We can all relate to the problem, but how many of us have actually taken action against the inevitable screeching baby that can ruin any music concert or film without warning. Well the controversial group Adults Against Screaming are calling on the government to introduce legislation requiring cotton gags to be placed on babies at any public event in which sound is an issue. Andy Thomas from the group says "parents would argue a dummy is enough yet their children still ruin many a night out for hard working adults everywhere, this is the best solution". But Mary Hilden MP is fighting against the motion claiming that "babies like the rest of us have a right to free speech, the fact they can't produce words yet should not be used against them". The National Union of Nursery Workers called on all parents to fight against this motion saying "they are classing babies everywhere as second class citizens". But as always we want to know what you, the PC readers think about this issue, should we gag our babies?
Source: ADP News

Monday, 22 June 2009

MYP Presents Major Political Gift

In a Historic Moment not just for himself, but for our entire democratic system, Calum Paramor MYP is here shown presenting Miss Newman (history teacher/obsessive powerpoint creator) with a poster consisting of every single British Prime Minister which (sadly missing from our photo) also had an additional face glued to the bottom, that of Calum himself. This poster came to represent the ups and downs of GCSE history, as the ripped corner will testify, and this is why it makes a fitting present for Miss Newman on the occasion of her move to London to seek new riches. We all hope this poster reminds her of what she has left behind.

Friday, 19 June 2009

Happy Birthday Andrew!

Painter's Chronicle subscripient Andrew Manley today celebrates his birthday. Andrew lives in Wakefield and is a deputy headteacher at a primary school. Happy Birthday Andrew, have a sensational day!

Thursday, 18 June 2009

Loose Change

Loose Change is a landmark documentary which casts doubt on the real causes of 9-11. Even if you just watch the first 5 minutes you'll learn of some shocking irregularities and it will undoubtedly make you think differently about the events of that day. Millions have been forced to question the official view of 9-11 and hopefully you, the PC reader, will question it too. As always, feel free to express your views on this issue.

Political Comedy Week - Day 5 - Rory Bremner

Yet another throwback to 2008, this time a review of that year! On the Andrew Marr show, midwinter last year.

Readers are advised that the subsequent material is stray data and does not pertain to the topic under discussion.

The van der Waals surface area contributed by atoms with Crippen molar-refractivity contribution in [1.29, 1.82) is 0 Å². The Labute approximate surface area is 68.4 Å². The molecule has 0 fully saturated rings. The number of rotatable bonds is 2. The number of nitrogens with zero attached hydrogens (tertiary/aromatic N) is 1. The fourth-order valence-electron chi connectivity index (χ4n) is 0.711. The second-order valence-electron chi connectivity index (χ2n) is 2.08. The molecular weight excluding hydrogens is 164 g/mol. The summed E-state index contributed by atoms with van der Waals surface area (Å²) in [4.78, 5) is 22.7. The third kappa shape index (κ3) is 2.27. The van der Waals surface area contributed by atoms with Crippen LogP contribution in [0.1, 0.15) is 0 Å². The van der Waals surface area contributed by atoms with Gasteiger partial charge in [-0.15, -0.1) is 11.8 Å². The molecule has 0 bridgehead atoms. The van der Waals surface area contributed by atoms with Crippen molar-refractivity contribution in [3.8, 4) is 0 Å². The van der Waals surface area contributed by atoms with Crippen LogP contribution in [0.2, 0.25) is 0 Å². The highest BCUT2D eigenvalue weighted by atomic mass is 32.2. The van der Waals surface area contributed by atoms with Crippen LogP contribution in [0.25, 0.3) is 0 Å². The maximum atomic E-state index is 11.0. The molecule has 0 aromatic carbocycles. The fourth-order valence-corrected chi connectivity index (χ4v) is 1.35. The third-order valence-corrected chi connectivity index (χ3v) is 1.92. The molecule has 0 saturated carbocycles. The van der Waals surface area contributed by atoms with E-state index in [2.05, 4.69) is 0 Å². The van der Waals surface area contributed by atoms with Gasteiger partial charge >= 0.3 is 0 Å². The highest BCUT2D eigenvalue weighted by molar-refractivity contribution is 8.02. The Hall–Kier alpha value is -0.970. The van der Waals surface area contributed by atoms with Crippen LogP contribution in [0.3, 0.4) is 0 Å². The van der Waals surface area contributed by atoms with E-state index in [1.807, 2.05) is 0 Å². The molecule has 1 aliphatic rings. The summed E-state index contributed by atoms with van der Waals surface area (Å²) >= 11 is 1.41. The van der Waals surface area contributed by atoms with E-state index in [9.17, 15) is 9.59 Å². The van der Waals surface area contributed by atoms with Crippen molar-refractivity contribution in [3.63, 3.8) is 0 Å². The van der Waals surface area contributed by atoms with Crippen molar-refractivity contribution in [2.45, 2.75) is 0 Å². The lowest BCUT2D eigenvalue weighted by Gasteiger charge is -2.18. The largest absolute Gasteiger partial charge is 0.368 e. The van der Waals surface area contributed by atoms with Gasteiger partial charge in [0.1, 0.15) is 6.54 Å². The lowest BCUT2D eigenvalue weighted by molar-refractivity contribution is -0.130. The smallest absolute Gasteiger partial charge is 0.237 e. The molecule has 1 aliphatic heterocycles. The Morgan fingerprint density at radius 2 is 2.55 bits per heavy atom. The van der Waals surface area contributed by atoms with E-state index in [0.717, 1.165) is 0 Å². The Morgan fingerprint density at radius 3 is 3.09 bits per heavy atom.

Wednesday, 17 June 2009

The Great Cookalong (kinda live)

It is not often that the cultured Chairman Rose sits down to a meal that surprises and delights him so you can imagine my surprise when after taking his first tentative bite his face lit up with delight. The meal was simple yet of elaborate tastes and was essentially a potato fish pie with peas and roast potatoes on top. Our intention had been to video this experience so that the PC subscripients could join in with the culinary extravagance but alas today was not to be the day. But what would you like to see cooked in the PC kitchen. Anything goes and we will try and cook anything you suggest, however bizarre, and produce a video of the event. So send us in your favourite recipes and we'll try and feed it to the Chairman for your entertainment.

Political Comedy Week - The Onion

A flashback to the election campaign 2008, between Barack Obama and John McCain. What do you think we should do with these Obama supporters?

The Editor's Mid-Week Quote

I am delighted to announce a new regular feature on the Painter's Chronicle website, "The Editor's Mid-Week Quote" This feature will include me posting some of my favourite quotations on the website every Wedndesday, to give all viewers an opportunity to engage in a few moments of thought.

This weeks quote comes from Nelson Mandela, a man who has brought peace and harmony to the world, and made the world a better place to live for our generation.

"Sport has the power to change the world. It has the power to inspire in a way that little else does. It speaks to youth in a language they understand. Sport can create hope where once there was despair"

Fishing For Bishops - Update

Fishing For Bishops is progressing quickly these days with the exams coming to an end and everyone generally having a lot more free time.

Fishing For Bishops has a knew and ever growing Facebook Page, so please become a fan, and leave comments. To access this fine page follow this link: www.facebook.com/profile.php?id=581216272&ref=profile#/group.php?gid=87608604795&ref=ts

We have written 2 new songs over the last couple of weeks and Fishing For Bishops are now ready to rock the dance floor of local venues with a selection of our sparkling soulful zorbic ska!

We have had a couple of offers from places such as the Trades Club. So keep logging onto the Painter's Chronicle website, our MySpace and the new Facebook page to find out more confirmed dates.

Ben Lomax-Thorpe

Tuesday, 16 June 2009

Question of the Week

Should there be a law against fat men taking their tops off?
There was heated debate today in the House of Commons over the big question of the summer. As the sun comes out this summer should we also let fat men take their bellies out? Michael Draper MP insisted that "these men believe that their bodies are youthful and attractive, we need a way of telling them they're wrong". But Carol Harlem MP stood up for fat men everywhere saying "They have a right to bare chests, and besides we all find it quite amusing" but the reaction from the press was less enthusiastic with the Daily Mail claiming "this is a government plot, first bellies, next thing we'll all be forced to wear burkhas". The debate continues but here at the PC we’re giving you a voice. Should this practice be outlawed?

Monday, 15 June 2009

Chairman Rose - Halifax RLFC Guest Appearance